Gorgeous and so crisp! I love blocks that bring in lots of fabric! Thanks so much for this, I’ll be linking.

  • Salihan

    October 29, 2009 at 11:37 pm

    Thank you so much for the clear and easy to understand tutorial! I’ve been wanting to learn this for a while now and I think I can finally get started! :) http://salihan.com

  • Corrie

    October 30, 2009 at 3:38 pm

    I like it! Just did some dresden plates paper piecing. Thanks for the tutorial.

  • Michele

    October 31, 2009 at 10:47 pm

    You suckered me in…again! You write the best tutorials! Thanks for thinking of us in blogland. I stink at hand sewing, but this wasn’t too bad. I just did a flower, but I want to frame it! LOL!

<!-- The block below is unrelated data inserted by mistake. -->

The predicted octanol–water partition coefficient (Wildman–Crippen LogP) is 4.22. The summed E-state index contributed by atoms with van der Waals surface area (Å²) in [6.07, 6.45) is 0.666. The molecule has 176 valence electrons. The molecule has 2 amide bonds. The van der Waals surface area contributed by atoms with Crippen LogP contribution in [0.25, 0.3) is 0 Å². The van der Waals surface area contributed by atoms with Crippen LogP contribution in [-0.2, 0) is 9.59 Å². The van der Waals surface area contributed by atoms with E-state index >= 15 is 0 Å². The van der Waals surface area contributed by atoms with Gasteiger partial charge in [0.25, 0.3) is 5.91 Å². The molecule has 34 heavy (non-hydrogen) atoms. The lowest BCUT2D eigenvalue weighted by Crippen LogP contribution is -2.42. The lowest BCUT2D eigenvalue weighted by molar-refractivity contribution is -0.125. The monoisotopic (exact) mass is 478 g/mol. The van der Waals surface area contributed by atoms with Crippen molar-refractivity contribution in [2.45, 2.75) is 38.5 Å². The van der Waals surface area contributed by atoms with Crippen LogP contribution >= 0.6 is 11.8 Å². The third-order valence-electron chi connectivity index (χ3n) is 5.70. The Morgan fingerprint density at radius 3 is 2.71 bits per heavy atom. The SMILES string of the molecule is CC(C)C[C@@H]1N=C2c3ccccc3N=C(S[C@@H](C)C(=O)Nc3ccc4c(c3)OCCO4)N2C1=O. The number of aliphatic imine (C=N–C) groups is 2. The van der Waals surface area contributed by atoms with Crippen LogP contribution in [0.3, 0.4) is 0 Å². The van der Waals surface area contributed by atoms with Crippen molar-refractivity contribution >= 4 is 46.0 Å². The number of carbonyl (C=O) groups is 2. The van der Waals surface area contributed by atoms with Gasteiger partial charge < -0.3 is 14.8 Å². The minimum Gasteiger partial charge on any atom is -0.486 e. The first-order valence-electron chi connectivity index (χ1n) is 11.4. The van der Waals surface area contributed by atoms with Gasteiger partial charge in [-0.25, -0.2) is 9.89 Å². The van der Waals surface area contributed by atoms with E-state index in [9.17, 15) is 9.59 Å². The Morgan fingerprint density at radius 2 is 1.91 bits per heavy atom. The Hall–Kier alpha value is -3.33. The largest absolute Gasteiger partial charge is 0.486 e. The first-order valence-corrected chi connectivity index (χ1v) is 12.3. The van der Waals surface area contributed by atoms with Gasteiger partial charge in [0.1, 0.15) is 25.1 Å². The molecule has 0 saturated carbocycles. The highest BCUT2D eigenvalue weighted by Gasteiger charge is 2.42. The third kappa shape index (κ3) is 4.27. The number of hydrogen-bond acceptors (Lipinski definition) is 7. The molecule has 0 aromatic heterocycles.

• Estela

    November 7, 2009 at 8:05 pm

    Hexagons look fun! I’m going to give it a try and make a hexagon block! Thanks for the inspirations and tips.

  • Ginger

    December 15, 2009 at 2:40 am

    Thanks for sharing your quilt-a-long with us. Was this the last block?

  • Kathleen Pitt

    March 9, 2010 at 4:43 am

    thank you so much for this tutorial and the information, It looks so much easier than I thought it would be! I am going to give it a go , just a little strip to go across the back of a quilt and see how I like it :)

  • erica

    April 6, 2010 at 11:56 pm

    I love this tutorial! Thanks Christina!

  • dalyax

    December 21, 2010 at 3:02 am